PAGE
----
The Incompatibility between Libertarianism and Democracy:
A Creative Alternative to Democracy

written on 27 September 1993 by
John David Garcia, School of Experimental Ecology
Box 10851, Eugene, OR 97440 503/937-3437

A great man once said that democracy is the worst system of government, except for all the other ones. The fact that democracy seems to be the least evil system of government up to now, does not mean that it is a good system, let alone the best system of government possible. In order to come up with a better system of government it is necessary to understand exactly how democracy functions, and what are both its inherent advantages and its inherent disadvantages.

The main advantage of democracy is that, it tends to diffuse power, and as a consequence inhibits the corruption of highly concentrated power elites; therefore, it is usually less tyrannical than all the other of systems of government tried, until now. Tyranny is always unethical because it diminishes at least one person's creativity, including the tyrant's, by taking away their right to choose alternative, more ethical courses of action.(2,3,7) The majority of all electorates will almost always sacrifice their own, and almost certainly others', personal liberty in exchange for promises of more security from a centralized authority, which in virtually all democracies quickly becomes irreversibly evil and corrupt. Democratic authority, no matter how virtuous and well intentioned it originally was, becomes corrupted because professional politicians quickly learn that the easiest way to get elected is to openly share the fears and prejudices of the electoral majority, independently of the politicians true beliefs, and then to cater to, and manipulate, the majority by telling the lies the majority wishes to hear.

This was understood two thousand years ago by Cicero who said "the world wants to be deceived." (6) It was even better understood twenty four hundred years ago by Socrates who said that democracy would never work because the least creative majority would always choose to live parasitically off of the most creative minority by confiscating their wealth and then redistributing it among themselves, the first clear understanding of socialism.(5) Spinoza rejected democracy because it was destructive to individual liberty, which was essential to maximize creativity. Spinoza said that democracy always leads to the imposition of the will of the majority on minorities, and that this was unethical, because the destruction of freedom also destroys creativity.(7)

As Bertrand Russell eventually learned through personal experience after running for public office, all democracies eventually become so corrupt that "only persons who are hypocritical, stupid, or both can be elected to public office."(6) This is the case because the hypocrite has learned how to manipulate the majority by speaking what he does not believe; stupid politicians may actually believe some or all of what they say. Russell, presumably, considered anyone less clever than himself as stupid and he concluded that a majority of the electorate was stupid. My own observation is that politicians are more hypocritical than stupid, and that the electorate is more lazy and unethical than stupid. Most of the electorate could understand what is going on if they wished to spend any time studying it, by simply reading what has already been published on political corruption; however, they are too lazy to give up any of their 50 hours a week watching television to study and understand the political process. Furthermore, they are too unethical to reject the blatant lies that they are constantly told by charming but unethical politicians, such as Roosevelt, Reagan, and Clinton. It seems that most people choose to believe what they want to believe, not because it is true, but because believing it makes them happy. By definition, someone who values happiness more than truth, is already unethical.(2,3,4)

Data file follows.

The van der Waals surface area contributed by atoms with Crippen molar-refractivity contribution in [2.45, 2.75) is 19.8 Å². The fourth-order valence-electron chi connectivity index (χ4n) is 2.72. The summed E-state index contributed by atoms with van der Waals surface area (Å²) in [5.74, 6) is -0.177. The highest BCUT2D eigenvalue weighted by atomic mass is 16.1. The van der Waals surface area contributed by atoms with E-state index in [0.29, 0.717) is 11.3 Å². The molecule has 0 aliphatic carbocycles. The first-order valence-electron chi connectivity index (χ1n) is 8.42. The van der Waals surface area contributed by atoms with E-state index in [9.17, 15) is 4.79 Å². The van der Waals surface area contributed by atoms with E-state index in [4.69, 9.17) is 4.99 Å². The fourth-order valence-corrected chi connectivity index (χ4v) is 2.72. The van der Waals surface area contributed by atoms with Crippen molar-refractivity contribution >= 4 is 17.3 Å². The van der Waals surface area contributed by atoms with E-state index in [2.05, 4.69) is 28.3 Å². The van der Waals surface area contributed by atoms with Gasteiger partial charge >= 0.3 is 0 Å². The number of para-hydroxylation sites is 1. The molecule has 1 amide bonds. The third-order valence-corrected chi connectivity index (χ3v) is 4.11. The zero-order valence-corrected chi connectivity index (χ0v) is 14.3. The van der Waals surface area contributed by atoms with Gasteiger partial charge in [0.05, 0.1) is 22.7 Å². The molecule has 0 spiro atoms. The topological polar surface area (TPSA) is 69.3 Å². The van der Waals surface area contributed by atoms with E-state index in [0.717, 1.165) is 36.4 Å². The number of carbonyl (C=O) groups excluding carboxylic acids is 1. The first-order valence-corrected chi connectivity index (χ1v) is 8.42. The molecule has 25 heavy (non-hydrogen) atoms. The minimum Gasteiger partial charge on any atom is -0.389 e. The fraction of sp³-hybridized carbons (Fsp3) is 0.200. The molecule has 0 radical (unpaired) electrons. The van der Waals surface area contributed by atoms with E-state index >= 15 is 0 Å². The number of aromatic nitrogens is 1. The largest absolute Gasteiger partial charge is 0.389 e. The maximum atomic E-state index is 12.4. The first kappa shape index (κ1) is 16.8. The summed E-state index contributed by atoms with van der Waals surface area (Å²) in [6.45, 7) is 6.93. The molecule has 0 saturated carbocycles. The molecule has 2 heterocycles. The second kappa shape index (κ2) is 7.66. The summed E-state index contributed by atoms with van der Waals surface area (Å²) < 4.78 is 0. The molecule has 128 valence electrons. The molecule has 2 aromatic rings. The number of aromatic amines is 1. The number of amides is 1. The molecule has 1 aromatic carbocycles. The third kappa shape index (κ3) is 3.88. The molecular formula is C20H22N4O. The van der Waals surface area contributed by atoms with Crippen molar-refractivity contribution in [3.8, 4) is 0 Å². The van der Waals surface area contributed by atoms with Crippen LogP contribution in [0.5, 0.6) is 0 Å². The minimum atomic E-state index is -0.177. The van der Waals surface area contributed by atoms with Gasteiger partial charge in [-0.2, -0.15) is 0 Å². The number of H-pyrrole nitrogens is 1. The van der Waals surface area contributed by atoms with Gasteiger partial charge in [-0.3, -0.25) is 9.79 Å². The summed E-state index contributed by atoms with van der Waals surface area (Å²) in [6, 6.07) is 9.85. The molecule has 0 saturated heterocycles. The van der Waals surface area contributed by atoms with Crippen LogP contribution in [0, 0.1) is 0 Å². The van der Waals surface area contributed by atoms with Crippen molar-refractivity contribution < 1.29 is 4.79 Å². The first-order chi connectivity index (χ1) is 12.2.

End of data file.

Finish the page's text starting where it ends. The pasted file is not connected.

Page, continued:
Almost all political paradigms fall into one of four classes, conservative, liberal, authoritarian, or libertarian. Conservatives are usually better off economically than the majority and wish no government interference in the economic sector, particularly concerning property rights, or forced government redistribution of wealth from those who have it, to those who have less of it; but conservatives wish government to control individual behavior that might be threatening to them, particularly crime, drug use, abortion, homosexuality, and any impediments to the aggressive expansion of their conservative religious beliefs. In terms of the ideological dichotomies used in my book (3), I would call these types of people conservatives of the right. A rightist is defined as anyone who believes that the major cause behind human differences is heredity instead of environment. In the United States most, but not all, conservatives are registered Republicans. Republicans, or Republican minded persons represent about 40% of the electorate.